A number of global
trends are clear. The integration of developing countries with international
markets, as measured by
trade protection, the share
of imports and/or exports in
GDP, and the magnitude of
capital flows, has increased
substantially in the last
two decades. At the same
time, increases in income
inequality have appeared in
both emerging and mature economies over the past
20 years. Nevertheless, the two previous trends have
coincided with an impressive global reduction in poverty. The major reductions, it should be noted, have
been concentrated in East Asia.
These trends raise some fundamental issues for
Latin America. What causes rising inequality? Is
there a link between globalization and inequality
and poverty? Does the experience vary across countries and, if so, why?
A vast literature deals with these issues, including a number of comprehensive surveys from which
this paper draws, and where the interested reader is
advised to go for more details. 1 For the purposes of
this article, I will review the evidence so far on the
four main ways in which trade is linked with inequality and poverty (economic growth, family income,
the labor market, and fiscal effects) and attempt to
draw some lessons for policy.
two premises empirically.
The difficulties of establishing a link between openness and growth reflect a
series of problems. There are
different ways of measuring national trade policies,
and a wide variety of causes
and sources of growth. Perhaps most significantly, the
fact that trade policies are
always applied, by necessity, in combination with
other public policies, such
as investment in infrastructure and human capital,
institutional reforms and enterprise development,
complicates the ability to draw clear conclusions.
Theory and many empirical studies emphasize
that investment in both infrastructure and human
capital is a key co-determinant of growth along with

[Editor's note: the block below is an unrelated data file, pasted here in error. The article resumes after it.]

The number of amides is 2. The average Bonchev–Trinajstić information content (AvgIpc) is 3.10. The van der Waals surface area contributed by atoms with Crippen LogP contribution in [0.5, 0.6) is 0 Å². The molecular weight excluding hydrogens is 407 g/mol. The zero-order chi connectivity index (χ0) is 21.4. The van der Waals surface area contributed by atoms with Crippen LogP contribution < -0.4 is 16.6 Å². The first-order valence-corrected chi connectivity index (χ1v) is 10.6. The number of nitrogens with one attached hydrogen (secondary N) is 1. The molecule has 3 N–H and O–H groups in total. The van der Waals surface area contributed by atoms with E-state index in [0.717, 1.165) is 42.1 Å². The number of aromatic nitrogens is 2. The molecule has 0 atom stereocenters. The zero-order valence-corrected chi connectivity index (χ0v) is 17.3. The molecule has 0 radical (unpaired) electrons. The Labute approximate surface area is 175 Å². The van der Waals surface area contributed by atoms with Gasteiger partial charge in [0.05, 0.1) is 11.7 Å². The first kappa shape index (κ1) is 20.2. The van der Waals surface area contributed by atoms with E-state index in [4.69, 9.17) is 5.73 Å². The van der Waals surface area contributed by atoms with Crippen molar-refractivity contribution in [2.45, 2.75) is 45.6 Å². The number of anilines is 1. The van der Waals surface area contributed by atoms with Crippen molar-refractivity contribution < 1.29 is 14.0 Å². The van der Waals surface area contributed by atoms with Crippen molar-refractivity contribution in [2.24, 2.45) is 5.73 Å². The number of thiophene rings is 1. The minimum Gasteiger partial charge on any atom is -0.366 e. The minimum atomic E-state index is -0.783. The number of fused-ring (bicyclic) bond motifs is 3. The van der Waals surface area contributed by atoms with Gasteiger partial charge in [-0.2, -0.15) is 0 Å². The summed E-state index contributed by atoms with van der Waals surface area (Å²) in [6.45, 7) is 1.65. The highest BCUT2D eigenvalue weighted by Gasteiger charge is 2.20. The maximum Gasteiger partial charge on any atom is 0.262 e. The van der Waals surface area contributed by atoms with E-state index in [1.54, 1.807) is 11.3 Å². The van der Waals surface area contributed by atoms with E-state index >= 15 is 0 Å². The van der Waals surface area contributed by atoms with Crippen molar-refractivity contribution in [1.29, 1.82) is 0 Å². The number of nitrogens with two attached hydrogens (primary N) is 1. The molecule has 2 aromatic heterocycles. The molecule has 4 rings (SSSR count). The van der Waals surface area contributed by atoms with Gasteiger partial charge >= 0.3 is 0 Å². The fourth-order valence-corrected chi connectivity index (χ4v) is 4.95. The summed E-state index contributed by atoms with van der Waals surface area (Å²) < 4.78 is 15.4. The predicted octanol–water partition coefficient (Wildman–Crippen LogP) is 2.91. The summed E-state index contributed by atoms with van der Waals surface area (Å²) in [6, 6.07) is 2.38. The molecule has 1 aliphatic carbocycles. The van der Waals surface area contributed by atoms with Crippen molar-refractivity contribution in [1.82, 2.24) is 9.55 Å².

trade integration. Poor investment policies thus
undermine trade benefits. 2 But theorists also emphasize the importance of institutions and good governance. In general, there is significant uncertainty
among economists as to the exact policy mix that
can maximize growth. 3
Governments need to put
in place complementary
policies tarGeted at
small farmers, such
as extension services,
credit facilities and
There is broad consensus among economists that trade growth can contribute to
poverty reduction, but this is based on a
syllogism: trade stimulates economic growth, growth
reduces poverty, therefore trade reduces poverty.
However, it has been difficult to demonstrate the first
José Manuel Salazar-Xirinachs is Executive
Director of the Employment Sector at the International Labour Organization in Geneva.
Although there are no easy generalizations about when trade liberalization will
reduce poverty through growth, it seems
clear that economic openness is much more favorable to growth and poverty reduction than a general inward-looking economic policy. Nevertheless, an
economy’s response to trade liberalization is highly
dependent on the specifics of the trade policy design.
As with economic growth, the effects of trade on
poverty depend on complementary investments in
infrastructure and human capital (education, skills),
improved governance and institutions. A final point:
the impact of growth on poverty reduction is also
highly dependent on the particular income pattern
at work in a national economy, and on the combined
use of employment and social policies (transfers) to
ensure that the poor can take advantage of the opportunities opened by trade and growth.